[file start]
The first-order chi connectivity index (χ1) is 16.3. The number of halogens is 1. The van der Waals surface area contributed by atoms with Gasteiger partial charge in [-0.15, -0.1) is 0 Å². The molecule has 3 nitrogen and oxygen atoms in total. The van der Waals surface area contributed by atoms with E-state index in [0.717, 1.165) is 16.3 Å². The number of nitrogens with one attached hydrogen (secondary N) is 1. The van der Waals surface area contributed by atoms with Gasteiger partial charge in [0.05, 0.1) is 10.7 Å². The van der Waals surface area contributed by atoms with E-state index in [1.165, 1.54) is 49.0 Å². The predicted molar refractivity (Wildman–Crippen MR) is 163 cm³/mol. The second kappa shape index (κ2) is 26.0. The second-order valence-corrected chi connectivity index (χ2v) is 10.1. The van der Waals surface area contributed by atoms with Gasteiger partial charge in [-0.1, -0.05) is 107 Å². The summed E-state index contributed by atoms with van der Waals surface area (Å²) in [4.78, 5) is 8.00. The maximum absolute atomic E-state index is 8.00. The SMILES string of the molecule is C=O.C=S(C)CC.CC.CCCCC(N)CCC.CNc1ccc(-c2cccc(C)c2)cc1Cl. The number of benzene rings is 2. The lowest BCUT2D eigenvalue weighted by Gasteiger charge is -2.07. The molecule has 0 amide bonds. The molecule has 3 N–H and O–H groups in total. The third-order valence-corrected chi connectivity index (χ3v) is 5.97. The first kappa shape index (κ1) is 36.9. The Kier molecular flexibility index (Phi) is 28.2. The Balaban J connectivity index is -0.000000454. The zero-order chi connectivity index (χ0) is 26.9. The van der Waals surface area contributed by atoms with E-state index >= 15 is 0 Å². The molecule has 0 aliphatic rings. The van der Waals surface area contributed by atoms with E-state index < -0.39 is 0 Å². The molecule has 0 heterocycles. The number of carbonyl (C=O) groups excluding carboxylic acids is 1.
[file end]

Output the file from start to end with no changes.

The first-order chi connectivity index (χ1) is 16.3. The number of halogens is 1. The van der Waals surface area contributed by atoms with Gasteiger partial charge in [-0.15, -0.1) is 0 Å². The molecule has 3 nitrogen and oxygen atoms in total. The van der Waals surface area contributed by atoms with E-state index in [0.717, 1.165) is 16.3 Å². The number of nitrogens with one attached hydrogen (secondary N) is 1. The van der Waals surface area contributed by atoms with Gasteiger partial charge in [0.05, 0.1) is 10.7 Å². The van der Waals surface area contributed by atoms with E-state index in [1.165, 1.54) is 49.0 Å². The predicted molar refractivity (Wildman–Crippen MR) is 163 cm³/mol. The second kappa shape index (κ2) is 26.0. The second-order valence-corrected chi connectivity index (χ2v) is 10.1. The van der Waals surface area contributed by atoms with Gasteiger partial charge in [-0.1, -0.05) is 107 Å². The summed E-state index contributed by atoms with van der Waals surface area (Å²) in [4.78, 5) is 8.00. The maximum absolute atomic E-state index is 8.00. The SMILES string of the molecule is C=O.C=S(C)CC.CC.CCCCC(N)CCC.CNc1ccc(-c2cccc(C)c2)cc1Cl. The number of benzene rings is 2. The lowest BCUT2D eigenvalue weighted by Gasteiger charge is -2.07. The molecule has 0 amide bonds. The molecule has 3 N–H and O–H groups in total. The third-order valence-corrected chi connectivity index (χ3v) is 5.97. The first kappa shape index (κ1) is 36.9. The Kier molecular flexibility index (Phi) is 28.2. The Balaban J connectivity index is -0.000000454. The zero-order chi connectivity index (χ0) is 26.9. The van der Waals surface area contributed by atoms with E-state index >= 15 is 0 Å². The molecule has 0 aliphatic rings. The van der Waals surface area contributed by atoms with E-state index < -0.39 is 0 Å². The molecule has 0 heterocycles. The number of carbonyl (C=O) groups excluding carboxylic acids is 1.